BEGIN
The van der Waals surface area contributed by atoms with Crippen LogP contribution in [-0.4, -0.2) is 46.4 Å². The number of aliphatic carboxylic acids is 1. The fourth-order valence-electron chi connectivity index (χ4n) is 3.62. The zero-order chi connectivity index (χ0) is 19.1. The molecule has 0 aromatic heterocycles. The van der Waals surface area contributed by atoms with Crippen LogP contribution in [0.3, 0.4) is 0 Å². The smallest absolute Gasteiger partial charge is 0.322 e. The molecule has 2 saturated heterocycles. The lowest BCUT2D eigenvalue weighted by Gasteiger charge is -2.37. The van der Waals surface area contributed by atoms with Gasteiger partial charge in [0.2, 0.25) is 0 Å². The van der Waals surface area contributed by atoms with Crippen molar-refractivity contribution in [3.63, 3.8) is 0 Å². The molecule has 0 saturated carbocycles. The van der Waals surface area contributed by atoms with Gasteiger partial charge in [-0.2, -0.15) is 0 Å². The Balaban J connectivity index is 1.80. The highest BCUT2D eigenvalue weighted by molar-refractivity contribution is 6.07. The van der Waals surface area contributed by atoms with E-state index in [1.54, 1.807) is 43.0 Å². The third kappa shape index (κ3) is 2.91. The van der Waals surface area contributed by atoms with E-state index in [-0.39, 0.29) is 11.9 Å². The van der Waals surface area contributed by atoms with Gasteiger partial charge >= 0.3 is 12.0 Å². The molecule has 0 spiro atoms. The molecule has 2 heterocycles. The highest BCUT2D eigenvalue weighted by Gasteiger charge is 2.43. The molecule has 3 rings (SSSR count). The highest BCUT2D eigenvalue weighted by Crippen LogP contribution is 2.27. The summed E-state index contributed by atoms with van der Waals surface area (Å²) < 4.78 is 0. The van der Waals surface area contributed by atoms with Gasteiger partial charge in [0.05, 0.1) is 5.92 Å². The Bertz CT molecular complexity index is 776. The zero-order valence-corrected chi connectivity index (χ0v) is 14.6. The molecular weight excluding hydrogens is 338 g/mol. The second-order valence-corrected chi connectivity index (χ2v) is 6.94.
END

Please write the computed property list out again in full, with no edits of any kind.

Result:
The van der Waals surface area contributed by atoms with Crippen LogP contribution in [-0.4, -0.2) is 46.4 Å². The number of aliphatic carboxylic acids is 1. The fourth-order valence-electron chi connectivity index (χ4n) is 3.62. The zero-order chi connectivity index (χ0) is 19.1. The molecule has 0 aromatic heterocycles. The van der Waals surface area contributed by atoms with Crippen LogP contribution in [0.3, 0.4) is 0 Å². The smallest absolute Gasteiger partial charge is 0.322 e. The molecule has 2 saturated heterocycles. The lowest BCUT2D eigenvalue weighted by Gasteiger charge is -2.37. The van der Waals surface area contributed by atoms with Gasteiger partial charge in [0.2, 0.25) is 0 Å². The van der Waals surface area contributed by atoms with Crippen molar-refractivity contribution in [3.63, 3.8) is 0 Å². The molecule has 0 saturated carbocycles. The van der Waals surface area contributed by atoms with Gasteiger partial charge in [-0.2, -0.15) is 0 Å². The Balaban J connectivity index is 1.80. The highest BCUT2D eigenvalue weighted by molar-refractivity contribution is 6.07. The van der Waals surface area contributed by atoms with E-state index in [1.54, 1.807) is 43.0 Å². The third kappa shape index (κ3) is 2.91. The van der Waals surface area contributed by atoms with E-state index in [-0.39, 0.29) is 11.9 Å². The van der Waals surface area contributed by atoms with Gasteiger partial charge >= 0.3 is 12.0 Å². The molecule has 0 spiro atoms. The molecule has 2 heterocycles. The highest BCUT2D eigenvalue weighted by Gasteiger charge is 2.43. The molecule has 3 rings (SSSR count). The highest BCUT2D eigenvalue weighted by Crippen LogP contribution is 2.27. The summed E-state index contributed by atoms with van der Waals surface area (Å²) < 4.78 is 0. The van der Waals surface area contributed by atoms with Gasteiger partial charge in [0.05, 0.1) is 5.92 Å². The Bertz CT molecular complexity index is 776. The zero-order valence-corrected chi connectivity index (χ0v) is 14.6. The molecular weight excluding hydrogens is 338 g/mol. The second-order valence-corrected chi connectivity index (χ2v) is 6.94.